Monday, 12 March 2012

The Trappings of Success

I just this minute got home after going to a book signing by Lisa Faulkner, a regular re-tweeter of my blog and an adoptive mum. We chatted (very briefly) about how we need more positive stories out there about adoption. My blogs are always overwhelmingly positive, but that's because they reflect my experience from the approval process down to the children we now have. I want my blog to be honest, too, because it's not all plain sailing. Going from being a carefree couple with no responsibilities to being mums of two in a matter of days knocked us for six. So this blog is about how a trapped finger helped our little girl, who didn't like me very much, see me as her mummy.

One of the scariest aspects of adoption is worrying if your children will like you, never mind love you. If you've read any of my other blog posts you'll know that our love for each other as a family is now overwhelmingly strong. But it wasn't always so. We have a boy and a girl and whilst in foster care our son was the one social workers had concerns over. He was in therapy and displayed some fairly bad behaviour. Our girl was happy, attached to her carers and a seemingly easy child. All the work pre-placement was around how our son would cope with adoption and how we would cope with him. Well, from day one that boy fitted right in. It's like the tension and anxiety he was carrying around with him just lifted from his shoulders. He was warm, funny, loving and happy to be loved by us. We felt very attached to each other fairly quickly and surprised everyone, especially the professionals. Our happy little girl, however, was having a more difficult time. 

She loved her foster home and had been there for 3 years, more or less. She was too young to understand why she was leaving this happy home. Her tears in the car on the day she came to live with us still tug at my heart when I think about it. She developed a nasty case of shingles from the stress of it all and we spent many hours at the doctors and the hospital. All the while our son was getting stuck in at school, making friends and happily forming a secure attachment to us both. Our girl was really struggling with me. I’m the main carer and took a year off on adoption leave so it was me that had to say no to things. She found this very hard. One day she looked me in the eye as she threw a finger puppet we were making on the floor. I asked her to pick it up. 'No', she said. I asked her if she would pick it up if her foster mum asked her and she said yes, I would. I had to go to the sink and look out the window because I was so close to tears. She would push me away at bedtime and wipe off any kiss I gave her. She was a tough nut to crack but I had to persevere.

Then one day, something terrible happened and it changed everything. It was Halloween. Our boy was a reluctant vampire and our girl was the cutest witch with the greenest face you’ll ever see. We were on our way to a party when I closed the front door behind me. Our girl just stood still with her hand on the doorframe, not making a sound. I told her to come along and get in the car but her face looked so pained. That’s when I saw that the entire tip of her finger was shut in the front door, which was now locked. I panicked as I tried to get the keys and dropped them on the floor. Eventually, with shaky hands I opened the door and her finger was bright white and flat as a pancake. After the initial silence of shock she now began to scream with all her might. I was terrified. What had I done? This might sound dramatic for a trapped finger but as we were struggling to get on I thought this was going to make things worse.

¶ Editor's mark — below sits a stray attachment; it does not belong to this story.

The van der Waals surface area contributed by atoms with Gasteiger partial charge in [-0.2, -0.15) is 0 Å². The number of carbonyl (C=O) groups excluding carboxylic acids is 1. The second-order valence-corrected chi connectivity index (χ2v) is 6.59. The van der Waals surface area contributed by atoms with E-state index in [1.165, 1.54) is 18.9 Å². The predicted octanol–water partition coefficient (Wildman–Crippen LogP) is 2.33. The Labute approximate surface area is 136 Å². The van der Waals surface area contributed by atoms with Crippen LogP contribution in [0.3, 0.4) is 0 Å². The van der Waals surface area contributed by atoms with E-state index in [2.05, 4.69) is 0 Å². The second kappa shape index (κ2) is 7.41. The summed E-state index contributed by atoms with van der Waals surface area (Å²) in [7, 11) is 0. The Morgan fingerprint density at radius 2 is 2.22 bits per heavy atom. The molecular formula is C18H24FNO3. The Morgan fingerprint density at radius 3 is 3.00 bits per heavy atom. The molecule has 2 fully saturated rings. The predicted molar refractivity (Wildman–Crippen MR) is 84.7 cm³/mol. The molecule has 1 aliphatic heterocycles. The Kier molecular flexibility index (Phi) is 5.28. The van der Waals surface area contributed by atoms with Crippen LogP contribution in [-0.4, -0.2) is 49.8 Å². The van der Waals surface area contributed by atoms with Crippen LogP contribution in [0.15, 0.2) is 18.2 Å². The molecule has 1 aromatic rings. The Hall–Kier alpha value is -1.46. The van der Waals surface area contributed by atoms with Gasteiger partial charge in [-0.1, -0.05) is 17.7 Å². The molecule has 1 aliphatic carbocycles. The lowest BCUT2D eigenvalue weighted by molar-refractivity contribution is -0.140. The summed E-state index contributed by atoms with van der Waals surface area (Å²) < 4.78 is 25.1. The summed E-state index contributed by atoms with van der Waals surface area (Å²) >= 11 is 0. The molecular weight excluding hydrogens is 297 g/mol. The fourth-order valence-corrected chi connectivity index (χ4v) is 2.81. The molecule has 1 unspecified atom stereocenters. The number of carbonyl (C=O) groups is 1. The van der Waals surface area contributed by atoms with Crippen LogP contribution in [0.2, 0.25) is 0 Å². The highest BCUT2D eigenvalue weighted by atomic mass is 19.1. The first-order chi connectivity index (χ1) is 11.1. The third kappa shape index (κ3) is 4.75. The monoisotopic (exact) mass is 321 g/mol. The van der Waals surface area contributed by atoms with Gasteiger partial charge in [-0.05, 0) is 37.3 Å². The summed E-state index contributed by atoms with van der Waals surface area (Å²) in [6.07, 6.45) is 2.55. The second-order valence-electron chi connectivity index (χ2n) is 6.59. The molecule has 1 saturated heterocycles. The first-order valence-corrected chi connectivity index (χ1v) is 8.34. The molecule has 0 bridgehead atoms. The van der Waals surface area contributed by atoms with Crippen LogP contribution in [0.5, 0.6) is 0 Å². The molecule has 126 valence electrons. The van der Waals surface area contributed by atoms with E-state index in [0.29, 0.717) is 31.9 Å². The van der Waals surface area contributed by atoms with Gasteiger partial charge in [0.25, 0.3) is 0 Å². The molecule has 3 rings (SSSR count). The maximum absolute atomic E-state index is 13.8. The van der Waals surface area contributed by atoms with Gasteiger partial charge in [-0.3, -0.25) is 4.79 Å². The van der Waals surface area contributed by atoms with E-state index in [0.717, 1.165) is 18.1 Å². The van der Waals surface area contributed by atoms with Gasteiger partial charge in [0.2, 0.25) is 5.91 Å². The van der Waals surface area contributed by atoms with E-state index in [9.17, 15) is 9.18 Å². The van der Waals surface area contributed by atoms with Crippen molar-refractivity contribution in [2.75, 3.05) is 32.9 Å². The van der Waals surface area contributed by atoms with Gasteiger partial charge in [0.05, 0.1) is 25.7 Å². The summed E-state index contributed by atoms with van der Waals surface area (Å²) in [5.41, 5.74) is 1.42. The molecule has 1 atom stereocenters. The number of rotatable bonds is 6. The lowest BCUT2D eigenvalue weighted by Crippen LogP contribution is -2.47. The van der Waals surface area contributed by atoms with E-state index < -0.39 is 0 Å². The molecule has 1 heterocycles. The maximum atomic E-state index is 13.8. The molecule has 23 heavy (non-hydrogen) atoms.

I called another mum who was also going to the party and she offered to take our son while I took our girl to the walk in centre to see if it needed treatment. Thankfully, they said it would just be sore but nothing was broken and she would be fine with a spoonful or two of the pink stuff. We went home, the two of us, and she cried and cried on my knee. I held her so tightly for an hour or more until she felt calmer and it had stopped hurting and just as I asked her if she would still like to go the party, it was as if something somewhere just clicked. Between us, it just clicked. Even though I was the meanie who trapped her finger I was also the one who took her to see a nurse, hugged her and stayed with her until she felt better. I can remember the exact moment when she looked at me as if to say, ‘Okay. You’re all right. You can be my mum.’ We shared a smile and went to the party. She stuck close by me until the party games started and even then she kept checking I was still there. It felt brilliant.

So, is this a positive story? I think so. It certainly had a happy ending. I wouldn’t recommend causing your children any sort of harm to get them to love you but that trapped finger changed everything for us. I’m also a lot more careful when I go out the door these days. 

As for Lisa Faulkner, she does wonders for the image of adoption by speaking about it in her new book as well as in interviews. She’s right. Positive stories about people’s experiences are so important for people thinking about going through adoption. I think it’s fantastic that someone in the public eye is so open about their own experiences. Her book’s pretty marvellous, too.